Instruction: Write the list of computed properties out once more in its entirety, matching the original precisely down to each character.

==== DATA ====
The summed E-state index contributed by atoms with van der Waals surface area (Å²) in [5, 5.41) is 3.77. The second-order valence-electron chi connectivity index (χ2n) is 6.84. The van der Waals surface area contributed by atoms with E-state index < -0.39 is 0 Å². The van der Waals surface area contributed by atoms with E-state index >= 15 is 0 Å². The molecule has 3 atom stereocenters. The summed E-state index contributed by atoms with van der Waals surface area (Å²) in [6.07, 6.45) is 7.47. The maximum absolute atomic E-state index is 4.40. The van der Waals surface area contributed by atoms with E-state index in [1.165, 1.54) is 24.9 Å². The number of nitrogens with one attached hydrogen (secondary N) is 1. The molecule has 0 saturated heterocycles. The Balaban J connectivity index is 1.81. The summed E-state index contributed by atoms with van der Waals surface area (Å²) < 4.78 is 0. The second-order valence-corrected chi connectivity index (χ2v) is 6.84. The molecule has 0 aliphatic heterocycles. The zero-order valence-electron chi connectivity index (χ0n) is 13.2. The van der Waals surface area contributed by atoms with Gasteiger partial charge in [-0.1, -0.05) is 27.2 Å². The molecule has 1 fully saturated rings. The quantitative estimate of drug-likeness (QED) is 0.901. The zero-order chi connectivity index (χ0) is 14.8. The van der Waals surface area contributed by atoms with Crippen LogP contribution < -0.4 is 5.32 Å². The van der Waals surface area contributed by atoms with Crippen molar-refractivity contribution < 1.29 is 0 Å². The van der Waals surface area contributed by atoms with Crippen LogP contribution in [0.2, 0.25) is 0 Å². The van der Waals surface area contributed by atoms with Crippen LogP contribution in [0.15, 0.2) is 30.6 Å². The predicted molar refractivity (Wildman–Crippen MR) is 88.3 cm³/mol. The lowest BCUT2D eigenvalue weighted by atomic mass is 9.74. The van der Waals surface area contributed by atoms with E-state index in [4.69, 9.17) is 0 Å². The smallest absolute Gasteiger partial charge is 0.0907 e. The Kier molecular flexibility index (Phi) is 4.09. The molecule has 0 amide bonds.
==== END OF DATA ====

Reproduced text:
The summed E-state index contributed by atoms with van der Waals surface area (Å²) in [5, 5.41) is 3.77. The second-order valence-electron chi connectivity index (χ2n) is 6.84. The van der Waals surface area contributed by atoms with E-state index < -0.39 is 0 Å². The van der Waals surface area contributed by atoms with E-state index >= 15 is 0 Å². The molecule has 3 atom stereocenters. The summed E-state index contributed by atoms with van der Waals surface area (Å²) in [6.07, 6.45) is 7.47. The maximum absolute atomic E-state index is 4.40. The van der Waals surface area contributed by atoms with E-state index in [1.165, 1.54) is 24.9 Å². The number of nitrogens with one attached hydrogen (secondary N) is 1. The molecule has 0 saturated heterocycles. The Balaban J connectivity index is 1.81. The summed E-state index contributed by atoms with van der Waals surface area (Å²) < 4.78 is 0. The second-order valence-corrected chi connectivity index (χ2v) is 6.84. The molecule has 0 aliphatic heterocycles. The zero-order valence-electron chi connectivity index (χ0n) is 13.2. The van der Waals surface area contributed by atoms with Gasteiger partial charge in [-0.1, -0.05) is 27.2 Å². The molecule has 1 fully saturated rings. The quantitative estimate of drug-likeness (QED) is 0.901. The zero-order chi connectivity index (χ0) is 14.8. The van der Waals surface area contributed by atoms with Crippen LogP contribution < -0.4 is 5.32 Å². The van der Waals surface area contributed by atoms with Crippen molar-refractivity contribution < 1.29 is 0 Å². The van der Waals surface area contributed by atoms with Crippen LogP contribution in [0.2, 0.25) is 0 Å². The van der Waals surface area contributed by atoms with Crippen LogP contribution in [0.15, 0.2) is 30.6 Å². The predicted molar refractivity (Wildman–Crippen MR) is 88.3 cm³/mol. The lowest BCUT2D eigenvalue weighted by atomic mass is 9.74. The van der Waals surface area contributed by atoms with E-state index in [4.69, 9.17) is 0 Å². The smallest absolute Gasteiger partial charge is 0.0907 e. The Kier molecular flexibility index (Phi) is 4.09. The molecule has 0 amide bonds.